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From the staff of the Tampa Bay Times

Rep. Ron DeSantis: Easy-to-win congressional districts 'shortsighted' for GOP

U.S. Rep. Ron Desantis, Republican candidate for Senate

Mary Ellen Klas, Times/Herald

U.S. Rep. Ron Desantis, Republican candidate for Senate



Republicans have been “shortsighted” to draw congressional districts that have large populations of GOP voters and are easier for the party win.

U.S. Rep. Ron DeSantis, a Republican candidate for the Senate, said Wednesday that his party has created long-term problems for itself by working with black Democrats in redistricting, making maps that benefit both groups.

“It guarantees certain Republican seats,” he said at a Tallahassee press event put on by the Associated Press (which you can follow along with live here). “That’s been a little shortsighted for Republican voters.”

There are short-term gains — namely, winning a particular election or maintaining a majority — but it makes GOP congressional hopefuls less likely to interact with large swaths of the voters in the state.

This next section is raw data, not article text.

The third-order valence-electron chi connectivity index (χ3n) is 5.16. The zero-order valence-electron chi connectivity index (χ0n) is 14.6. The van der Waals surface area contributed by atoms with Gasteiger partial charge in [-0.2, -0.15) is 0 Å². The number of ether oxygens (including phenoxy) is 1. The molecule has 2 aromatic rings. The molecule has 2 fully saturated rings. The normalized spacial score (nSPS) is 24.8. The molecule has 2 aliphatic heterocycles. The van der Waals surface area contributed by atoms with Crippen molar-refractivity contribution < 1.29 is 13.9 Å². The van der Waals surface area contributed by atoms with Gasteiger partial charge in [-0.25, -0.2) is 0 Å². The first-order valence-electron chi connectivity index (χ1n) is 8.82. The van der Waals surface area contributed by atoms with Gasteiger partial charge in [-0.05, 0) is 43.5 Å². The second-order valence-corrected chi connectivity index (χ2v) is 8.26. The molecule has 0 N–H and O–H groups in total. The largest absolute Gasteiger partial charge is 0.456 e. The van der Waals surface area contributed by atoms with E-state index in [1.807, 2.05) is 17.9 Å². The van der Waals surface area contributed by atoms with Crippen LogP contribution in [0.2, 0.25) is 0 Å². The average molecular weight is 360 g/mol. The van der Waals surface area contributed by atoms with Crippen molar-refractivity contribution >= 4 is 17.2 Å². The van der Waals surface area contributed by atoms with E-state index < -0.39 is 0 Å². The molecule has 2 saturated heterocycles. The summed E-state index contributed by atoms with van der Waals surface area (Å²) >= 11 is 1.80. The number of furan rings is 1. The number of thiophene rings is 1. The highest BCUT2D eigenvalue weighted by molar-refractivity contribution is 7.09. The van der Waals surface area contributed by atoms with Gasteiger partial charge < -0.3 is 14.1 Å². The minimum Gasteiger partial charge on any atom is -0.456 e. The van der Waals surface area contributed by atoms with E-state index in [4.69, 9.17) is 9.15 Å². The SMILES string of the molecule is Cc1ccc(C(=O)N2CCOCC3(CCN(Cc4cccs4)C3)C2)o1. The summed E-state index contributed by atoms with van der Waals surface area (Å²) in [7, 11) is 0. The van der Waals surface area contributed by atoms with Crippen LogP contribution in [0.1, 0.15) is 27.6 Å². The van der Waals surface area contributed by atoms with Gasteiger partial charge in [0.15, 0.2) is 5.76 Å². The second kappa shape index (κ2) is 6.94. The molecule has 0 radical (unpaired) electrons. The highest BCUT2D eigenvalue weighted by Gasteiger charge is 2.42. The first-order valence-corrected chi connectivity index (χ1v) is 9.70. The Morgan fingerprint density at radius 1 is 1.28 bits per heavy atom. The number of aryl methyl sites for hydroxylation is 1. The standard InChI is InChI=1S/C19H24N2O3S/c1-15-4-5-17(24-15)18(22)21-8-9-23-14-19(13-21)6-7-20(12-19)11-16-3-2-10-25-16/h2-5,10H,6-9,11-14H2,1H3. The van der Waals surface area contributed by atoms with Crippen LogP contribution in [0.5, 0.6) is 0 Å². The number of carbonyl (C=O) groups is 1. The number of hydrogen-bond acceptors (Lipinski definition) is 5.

For his part, DeSantis was reelected to his northeast Florida seat in 2014 with 62.5 percent of the vote.

But he says that Republican candidates especially need to get out in the community and interact with diverse groups.

“I think a lot of people say, ‘Don’t show up here, don’t show up there, because you’re going to lose those votes,’” DeSantis said. “You can get elected to Congress without ever talking to black voters at all, and I think that’s bad for the party.”

This hits at the heart of one of the biggest challenges in redrawing congressional districts, a process that is currently before the Supreme Court, which will hear a case over the maps on Nov. 2: Drawing certain majority-minority districts and keeping partisanship out of the process.

More competitive districts means that Republicans and Democrats could lose certain guaranteed seats.

Those losses could be worth it in the long run, said DeSantis, especially as the state’s demographics continue to shift.

“It may make some of the immediate elections a little more difficult,” he said. “But I think you start developing the conversation and start articulating your principles."

[Last modified: Wednesday, October 14, 2015 10:56am]


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